Begin Your Mediterranean Cruise At The Port of Civitiavecchia, Italy
Civitavecchia, The Port of Rome
Cruise Ships dock regularly at the Port of Civitavecchia on the west coast of Italy, located around 45 miles northwest of Rome. Cruise companies represented include Costa, Princess, and Seabourn. A frequent train service connects Civitavecchia to Rome's center, the time for the trip is just over an hour.
The Roman Emperor Trajan founded Civitavecchia Port in the 2nd century, giving it the name of Centumcellae. Even today, remains of Trajan’s Port, which lie inside the modern port , can still be seen. Towards the end of the 15th century, Civitavecchia port was subject to attack by pirates. Pope Julius II instigated the construction of a huge fort to protect the port. The works were completed by Michelangelo in 1537. In the 19th century the Port of Civitavecchia was connected to Rome by a railroad, and the Port strengthened its position as the capital's main sea link. World War II brought destruction to nearly three-quarters of the Port, which was seen as a very important strategic target. Reconstruction enlarged the Port substantially beyond its pre-war area.
Today Civitavecchia handles over two thousand ferry and cruise ship movements per year, for nearly 2 million passengers, making it the third busiest port in the Mediterranean sea.
Cruise Ship Facilities at Civitavecchia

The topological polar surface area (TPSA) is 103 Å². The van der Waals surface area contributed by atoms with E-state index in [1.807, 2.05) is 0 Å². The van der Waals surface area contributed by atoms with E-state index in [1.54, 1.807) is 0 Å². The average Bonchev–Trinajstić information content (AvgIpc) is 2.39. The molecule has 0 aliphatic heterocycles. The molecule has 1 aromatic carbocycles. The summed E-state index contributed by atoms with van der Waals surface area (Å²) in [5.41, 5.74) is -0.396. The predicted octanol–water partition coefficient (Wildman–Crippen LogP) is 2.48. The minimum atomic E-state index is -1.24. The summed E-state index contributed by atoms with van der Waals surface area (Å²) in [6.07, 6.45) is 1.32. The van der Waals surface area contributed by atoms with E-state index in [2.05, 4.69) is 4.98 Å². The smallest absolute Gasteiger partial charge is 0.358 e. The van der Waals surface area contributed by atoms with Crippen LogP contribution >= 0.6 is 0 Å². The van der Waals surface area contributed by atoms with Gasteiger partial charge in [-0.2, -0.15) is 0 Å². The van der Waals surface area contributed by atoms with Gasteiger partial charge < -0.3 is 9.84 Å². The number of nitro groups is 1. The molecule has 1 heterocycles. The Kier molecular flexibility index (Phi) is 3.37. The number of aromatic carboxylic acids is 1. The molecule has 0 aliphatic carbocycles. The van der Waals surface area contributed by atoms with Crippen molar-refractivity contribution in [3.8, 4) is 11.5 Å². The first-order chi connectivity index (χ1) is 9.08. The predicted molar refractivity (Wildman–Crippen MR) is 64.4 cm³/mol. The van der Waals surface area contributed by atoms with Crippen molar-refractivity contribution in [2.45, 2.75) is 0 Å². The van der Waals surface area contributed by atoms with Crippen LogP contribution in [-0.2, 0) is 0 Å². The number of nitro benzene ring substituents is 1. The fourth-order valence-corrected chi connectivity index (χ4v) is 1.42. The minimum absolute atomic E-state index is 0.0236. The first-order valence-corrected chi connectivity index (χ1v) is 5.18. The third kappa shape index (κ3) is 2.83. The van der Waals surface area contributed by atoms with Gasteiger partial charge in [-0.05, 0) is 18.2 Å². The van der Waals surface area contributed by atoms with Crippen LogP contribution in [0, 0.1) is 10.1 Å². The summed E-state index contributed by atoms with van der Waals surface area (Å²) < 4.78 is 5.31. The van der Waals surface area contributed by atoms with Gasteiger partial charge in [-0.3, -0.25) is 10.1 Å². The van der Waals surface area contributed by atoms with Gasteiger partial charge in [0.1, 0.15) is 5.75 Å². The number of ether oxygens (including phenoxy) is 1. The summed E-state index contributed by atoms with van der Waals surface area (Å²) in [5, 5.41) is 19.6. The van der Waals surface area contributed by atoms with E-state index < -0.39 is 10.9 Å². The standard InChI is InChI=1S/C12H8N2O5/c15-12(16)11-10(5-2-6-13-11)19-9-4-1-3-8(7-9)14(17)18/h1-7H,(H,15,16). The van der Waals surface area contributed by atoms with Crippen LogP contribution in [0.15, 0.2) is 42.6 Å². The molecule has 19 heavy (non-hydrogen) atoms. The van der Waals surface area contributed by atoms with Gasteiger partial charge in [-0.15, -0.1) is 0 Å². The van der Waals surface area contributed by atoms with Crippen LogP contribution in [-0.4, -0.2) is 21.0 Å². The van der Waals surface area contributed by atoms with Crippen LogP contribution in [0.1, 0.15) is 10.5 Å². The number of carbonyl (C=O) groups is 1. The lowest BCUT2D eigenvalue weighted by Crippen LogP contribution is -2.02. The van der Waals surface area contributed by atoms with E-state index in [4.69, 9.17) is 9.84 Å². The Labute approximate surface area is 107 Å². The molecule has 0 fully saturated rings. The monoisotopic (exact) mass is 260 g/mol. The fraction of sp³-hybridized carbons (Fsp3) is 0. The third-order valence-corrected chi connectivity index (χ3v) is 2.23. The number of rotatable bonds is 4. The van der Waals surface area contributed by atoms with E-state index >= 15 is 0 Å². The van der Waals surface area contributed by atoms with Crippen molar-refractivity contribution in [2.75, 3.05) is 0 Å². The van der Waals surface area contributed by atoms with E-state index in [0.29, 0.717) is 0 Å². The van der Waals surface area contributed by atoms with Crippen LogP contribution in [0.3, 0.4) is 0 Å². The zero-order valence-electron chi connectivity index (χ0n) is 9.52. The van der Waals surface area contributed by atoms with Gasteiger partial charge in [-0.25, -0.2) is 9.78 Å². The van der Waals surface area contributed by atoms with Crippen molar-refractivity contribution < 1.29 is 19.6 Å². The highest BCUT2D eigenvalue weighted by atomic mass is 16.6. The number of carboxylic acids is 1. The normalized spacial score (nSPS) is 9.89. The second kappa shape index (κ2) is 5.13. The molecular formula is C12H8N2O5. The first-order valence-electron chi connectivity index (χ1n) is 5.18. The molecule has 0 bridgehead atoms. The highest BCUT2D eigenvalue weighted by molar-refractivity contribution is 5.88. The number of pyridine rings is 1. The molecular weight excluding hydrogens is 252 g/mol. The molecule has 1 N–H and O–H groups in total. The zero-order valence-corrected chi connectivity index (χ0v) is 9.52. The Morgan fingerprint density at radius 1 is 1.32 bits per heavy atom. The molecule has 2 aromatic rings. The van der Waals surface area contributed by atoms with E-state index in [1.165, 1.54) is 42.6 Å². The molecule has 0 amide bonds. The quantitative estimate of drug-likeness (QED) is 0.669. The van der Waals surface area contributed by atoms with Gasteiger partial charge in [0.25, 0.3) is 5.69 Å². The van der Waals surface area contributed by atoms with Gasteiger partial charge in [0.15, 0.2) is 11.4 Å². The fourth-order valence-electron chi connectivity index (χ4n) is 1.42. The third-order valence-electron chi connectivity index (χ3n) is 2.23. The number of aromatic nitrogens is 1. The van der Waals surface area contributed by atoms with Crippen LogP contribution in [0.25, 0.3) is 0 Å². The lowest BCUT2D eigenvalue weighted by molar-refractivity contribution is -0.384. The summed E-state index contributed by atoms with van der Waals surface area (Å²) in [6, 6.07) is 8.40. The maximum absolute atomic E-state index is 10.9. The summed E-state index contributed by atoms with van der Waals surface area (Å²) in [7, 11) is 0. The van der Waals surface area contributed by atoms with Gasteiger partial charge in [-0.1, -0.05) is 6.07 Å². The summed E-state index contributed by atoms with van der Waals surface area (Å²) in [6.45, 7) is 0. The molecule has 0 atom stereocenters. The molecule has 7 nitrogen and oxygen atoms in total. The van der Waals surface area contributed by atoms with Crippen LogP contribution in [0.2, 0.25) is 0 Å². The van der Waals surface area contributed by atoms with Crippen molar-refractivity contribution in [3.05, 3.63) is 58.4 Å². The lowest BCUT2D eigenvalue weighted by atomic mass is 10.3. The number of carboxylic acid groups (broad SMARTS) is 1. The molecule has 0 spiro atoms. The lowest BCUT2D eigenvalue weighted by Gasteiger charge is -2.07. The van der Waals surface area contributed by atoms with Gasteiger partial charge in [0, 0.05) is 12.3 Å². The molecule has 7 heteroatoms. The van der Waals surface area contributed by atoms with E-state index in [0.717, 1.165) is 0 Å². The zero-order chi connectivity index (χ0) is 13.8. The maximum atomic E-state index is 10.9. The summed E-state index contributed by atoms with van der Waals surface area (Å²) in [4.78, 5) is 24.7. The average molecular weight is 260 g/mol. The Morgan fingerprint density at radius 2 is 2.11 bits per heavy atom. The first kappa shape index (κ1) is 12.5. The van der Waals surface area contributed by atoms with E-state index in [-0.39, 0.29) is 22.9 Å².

The Port of Civitavecchia contains more than twenty piers. Most of the port is utilised by ferry and container ships. Cruiseliners dock at quays inside the outer wall, Antemurale Colombo. The quays numbers are 11 - Traianea, and 12/12B/13A/13B. Quay number 25 (Commerciale) across the harbor is also employed. For cruise ship schedules see Cruises From Civitavecchia Italy.
Currently there are 3 cruise terminals, named the Bramante at pier 12, and temporary terminals at piers 11 and 25.
Itineraries on Offer
Civitavecchia is ideally placed as a hub port for cruises, due to its position right at the center of the Mediterranean Sea. Choose from an East Medittanean route - Greece, the Greek Islands and Istanbul, or alternatively the Western Mediterranean - France, Spain, Corsica and Sardinia, and Mallorca/Ibiza.
A random sample of itineraries would be
10 Night Eastern Mediterranean (Celebrity) Civitavecchia, Messina, Piraeus, Mykonos, Kusadasi, Rhodes, Santorini, Naples, Civitavecchia
11 Night Eastern Mediterranean (Celebrity) Civitavecchia, Santorini, Mykonos, Istanbul, Kusadasi, Piraeus, Naples, Civitavecchia
7 Days Roundtrip Rome Western Mediterranean (Princess) Civitaveechia, Sorrento, Barcelona, Villefrance, Portofino, Livorno, Civitavecchia
13 Night Holy Land (Celebrity) Civitavecchia, Piraeus, Rhodes, Kusadasi, Haifa, Ashdod, Alexandria, Naples, Civitavecchia,
14 Night Best of Italy (Azamara) Civitavecchia, Sorrento, Giardini-Naxos, Ravenna, Trieste, Venice, Dubrovnik, Livorno, Civitavecchia
Things to Do in Civitavecchia